Search the history logs as one might it is hard to find U.S. stock market averages and indexes in such a fine state of balance as prevailed at the close of trading Friday September 10. Everything --- Dow Jones, S&P 500, Nasdaq and even QQQQ --- rested within 150 basis points of their respective moving 200-day averages. The latter themselves gave every indication over the waning days of August of a rollover into falling territory, but were rescued at cliff's edge and have since turned mildly upward in slope. Margins by which the groups lie below 52-week highs and above 52-week lows are not exactly equal, but they are remarkably close, in percentage terms as follows:
DJIA off 6.6, up 10.3
SPX off 8.9, up 8.3
NDQ off 11.4, up 9.7
A notable exception to these and similar arithmetic patterns is the Dow Transportation Average. Now ahead 7.4% year-to-date, it was marked at Friday's close 8.4% below its 52 week best, but an eye catching 22.3% over its 52-week closing low. Some accord this Average a measure relative disrespect owing to its comparatively small size and lighter trading volumes. Doubtless valid points, but the DJT does contain such moving around stalwarts as UPS, FedEx and Burlington Northern. Economists will say what they wish and the economy itself will yet behave in ways unfathomable to most of us, but it does seem to me that nothing much in the way of useful growth is in the cards absent things being moved around on the Nation's highways, rails and air spaces. Those endowed with finer statistical regression capabilities than I may wish to churn the numbers and tables into a discovery of whether absolute and relative strength in the Transport Average yields predictive advantage on future GDP outcomes.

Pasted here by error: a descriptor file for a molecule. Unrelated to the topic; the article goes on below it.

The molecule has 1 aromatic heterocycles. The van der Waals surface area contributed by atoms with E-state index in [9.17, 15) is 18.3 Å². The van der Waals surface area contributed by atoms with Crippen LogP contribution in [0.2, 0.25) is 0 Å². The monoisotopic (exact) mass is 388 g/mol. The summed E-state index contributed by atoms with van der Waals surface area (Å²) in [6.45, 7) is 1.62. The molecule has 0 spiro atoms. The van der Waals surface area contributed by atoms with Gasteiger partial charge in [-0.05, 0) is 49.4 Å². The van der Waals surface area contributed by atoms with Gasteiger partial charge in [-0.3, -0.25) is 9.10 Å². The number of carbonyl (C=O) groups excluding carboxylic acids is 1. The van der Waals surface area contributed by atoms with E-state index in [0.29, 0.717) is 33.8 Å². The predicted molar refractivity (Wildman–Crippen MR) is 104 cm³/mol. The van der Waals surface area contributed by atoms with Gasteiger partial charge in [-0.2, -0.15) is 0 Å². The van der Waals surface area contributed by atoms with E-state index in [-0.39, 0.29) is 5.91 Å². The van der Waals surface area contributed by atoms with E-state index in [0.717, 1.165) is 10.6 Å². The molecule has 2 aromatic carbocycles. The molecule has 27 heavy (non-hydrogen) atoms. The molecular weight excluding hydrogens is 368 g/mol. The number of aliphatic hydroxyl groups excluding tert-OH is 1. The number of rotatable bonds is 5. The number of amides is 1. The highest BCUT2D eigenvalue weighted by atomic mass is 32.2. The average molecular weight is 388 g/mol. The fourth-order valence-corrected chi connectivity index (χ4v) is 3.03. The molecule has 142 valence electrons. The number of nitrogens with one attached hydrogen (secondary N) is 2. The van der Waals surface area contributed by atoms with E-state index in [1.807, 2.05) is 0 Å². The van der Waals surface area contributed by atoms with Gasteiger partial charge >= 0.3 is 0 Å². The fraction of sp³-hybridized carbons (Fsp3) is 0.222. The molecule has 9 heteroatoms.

Did I mention trading volumes? The topic is better be described as trading implosions. As recently as three months ago the 200-day averaged NYSE turnover was running roughly 1.25 billion shares a day. At last week's end that same number had dipped to under 1.20 billion, and its own 90 day rate of change now approaches Zero. Ace Barron's reporter Michael Santoli has described this as the market of Apathy. Common stocks have over the last 10-12 years delivered so little in comparison with antecedent promises and expectations that large numbers of the investing public have become uninvolved and uninterested. All the more reason to expect a spirited rally in coming weeks, especially as it is so widely known that September has, statistically speaking, been the market's cruelest month over the last half century.
Those among you holding long positions in U.S. common stocks are poised to enjoy a pending lift in your portfolio values.